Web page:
Visit 2001 ] Home ]



Prepared by


The first Jews settled in Kojetin (which they calledGojetein or Goitein), and in other communities in Moravia, several centuries ago. It can be assumed, with a high degree of probability, that the first Jewish settlers arrived as early as the twelfth century, the period of the Crusades, and that they came in search of refuge from the persecutions of the Jews taking place in other countries. In the fourteenth century the pressure on the Jews in the royal Moravian free cities of Brno (Brunn), Znojmo (Znaim), Olomouc (Olmutz), and Unicov (Mahrisch-Neustadt), and ultimately their expulsion from these cities in 1454, also contributed to their settling in Kojetin. Factors that militate in favor of these assumptions include favorable local conditions and historical considerations, as well as sixteenth-century records and the presumable age of the Kojetin synagogue and cemetery.


The oldest records to provide definite information about the existence of a Jewish community in Kojetin are found in a chronicle in the local seigniorial archives. It is stated in this chronicle that in 1566, 52 Jewish families were living in the Judengasse, the Street of the Jews. The writer goes on to describe the protection fees and other assessments characteristic of the period:



"In the year 1566. 



These assessments were certainly oppressive for that time, and they also indicate the high price the Jews were obliged to pay for the right to settle in the community and for their supposed protection.


Other records in an old Title Register of the city of Kojetin contain a description, in Czech, of the purchase of a piece of property for the Jewish cemetery:


"In the year of Our Lord 1574, on the Friday following the Feast of Candlemas, before Judge Jakob Sumrest: Jan Suchanek sold the one-third portion (plus two ells) of his field (known as 'Na krizieich) behind Olomouc Street, as free and unencumbered, with all appurtenances to the entire section of this field existing since time long past as he himself used them, to the Jews of Kojetin, as inherited property for their burials and their cemetery, for the price of 28 Schock. 

"Which said amount the said Jews immediately paid in cash to the said Jan Suchanek.


"The Jews hereby bind the said Jan Suchanek, for a future time, to build and erect at his own expense a fence between his field and the property sold to them.


"And he delivered this field to them, before the aforementioned judge, in proper order and in accordance with the customs of this city." (Title Register, Folio 128 a-b)


Other observations and oral tradition indicate that this simple fence offered adequate protection, for the reason that next to the cemetery stood the place of execution and burial for criminals, and later the boneyard as well. The local people, who were very superstitious in those days, understandably avoided this site.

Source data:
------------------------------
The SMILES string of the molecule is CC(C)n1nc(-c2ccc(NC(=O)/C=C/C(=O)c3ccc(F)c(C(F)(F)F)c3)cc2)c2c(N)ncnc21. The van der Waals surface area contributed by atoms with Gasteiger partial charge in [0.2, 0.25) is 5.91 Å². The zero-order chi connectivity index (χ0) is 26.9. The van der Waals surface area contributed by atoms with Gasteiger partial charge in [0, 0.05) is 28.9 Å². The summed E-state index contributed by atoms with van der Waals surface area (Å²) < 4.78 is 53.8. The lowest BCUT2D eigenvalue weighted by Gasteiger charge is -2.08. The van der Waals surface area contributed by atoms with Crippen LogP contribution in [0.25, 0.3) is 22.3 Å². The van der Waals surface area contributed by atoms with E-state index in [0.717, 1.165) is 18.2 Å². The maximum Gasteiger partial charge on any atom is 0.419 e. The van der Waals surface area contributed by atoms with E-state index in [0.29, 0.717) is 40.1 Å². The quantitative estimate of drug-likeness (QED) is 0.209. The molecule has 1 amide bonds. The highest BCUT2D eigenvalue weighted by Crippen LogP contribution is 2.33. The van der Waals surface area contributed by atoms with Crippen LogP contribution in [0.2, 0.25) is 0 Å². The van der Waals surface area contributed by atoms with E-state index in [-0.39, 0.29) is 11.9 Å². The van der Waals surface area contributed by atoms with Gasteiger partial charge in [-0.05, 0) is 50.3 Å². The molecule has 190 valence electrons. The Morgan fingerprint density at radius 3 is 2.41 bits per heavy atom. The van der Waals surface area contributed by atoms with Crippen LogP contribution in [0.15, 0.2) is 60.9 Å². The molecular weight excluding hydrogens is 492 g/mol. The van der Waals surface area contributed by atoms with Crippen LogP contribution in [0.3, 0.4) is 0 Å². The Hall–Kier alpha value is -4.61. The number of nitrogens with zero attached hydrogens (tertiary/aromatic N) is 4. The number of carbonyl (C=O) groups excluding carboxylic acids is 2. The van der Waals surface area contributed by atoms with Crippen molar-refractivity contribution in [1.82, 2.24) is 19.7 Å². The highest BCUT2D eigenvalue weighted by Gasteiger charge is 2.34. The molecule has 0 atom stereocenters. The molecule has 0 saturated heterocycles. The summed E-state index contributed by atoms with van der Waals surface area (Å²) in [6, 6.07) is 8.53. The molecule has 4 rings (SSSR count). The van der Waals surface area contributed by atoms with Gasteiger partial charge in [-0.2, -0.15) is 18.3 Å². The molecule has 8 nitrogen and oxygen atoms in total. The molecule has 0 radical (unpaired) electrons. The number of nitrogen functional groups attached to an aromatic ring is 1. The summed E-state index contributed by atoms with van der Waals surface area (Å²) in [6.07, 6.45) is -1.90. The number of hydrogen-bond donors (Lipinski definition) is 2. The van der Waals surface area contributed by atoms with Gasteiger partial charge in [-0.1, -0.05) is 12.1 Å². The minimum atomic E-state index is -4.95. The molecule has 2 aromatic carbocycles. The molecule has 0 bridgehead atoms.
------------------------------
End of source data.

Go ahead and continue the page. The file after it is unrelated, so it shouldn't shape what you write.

These records clearly indicate that at that time the Jewish community was already fairly large and, accordingly, that it had been in existence for a long time. The aforementioned chronicle also indicates that the cemetery was being expanded at this time. Unfortunately old tombstones, the inscriptions on which could provide clues to their age, no longet exist, but numerous empty spaces in the cemetery point to the previous existence of such stones. 


However, the synagogue provides interesting clues regarding the fate and the probable age of the community. It was built of stone and brick, and was initially designed to hold about 300 persons. Evidence indicates that it was renovated in 1614, but it dates from a much earlier period. This is indicated (despite the absence of a definite style) by the construction method used in the large building, which is set deep into the ground, and particularly the construction of the entrance with its small windows and the four steps that lead down to it. The cupola in the temple and the pyramidal roof, however, are definitely constructed in the manner current around the turn of the seventeenth century, and were in fact (as appears to be explained later) rebuilt after a fire in 1718.



A tradition still alive in the second half of the nineteenth century held that the synagogue was 600 years old. In any case it is interesting that even transmitted oral tradition spoke of synagogues in three other Moravian communities , Hustopec (Auspitz), Bucovic (Butschowitz), and Straznice (Spassnitz, called Dresniz by the Jews) , supposedly built by the same builder, in the same construction style, and with the same mistakes, as in Kojetin. (One such mistake is that the entrance was positioned on the side instead of facing the Holy of Holies on the east.) Based on their initial letters, these four Moravian communities were designated for short by the first four letters of the Hebrew alphabet. (aleph, bet, gimel, and dalet).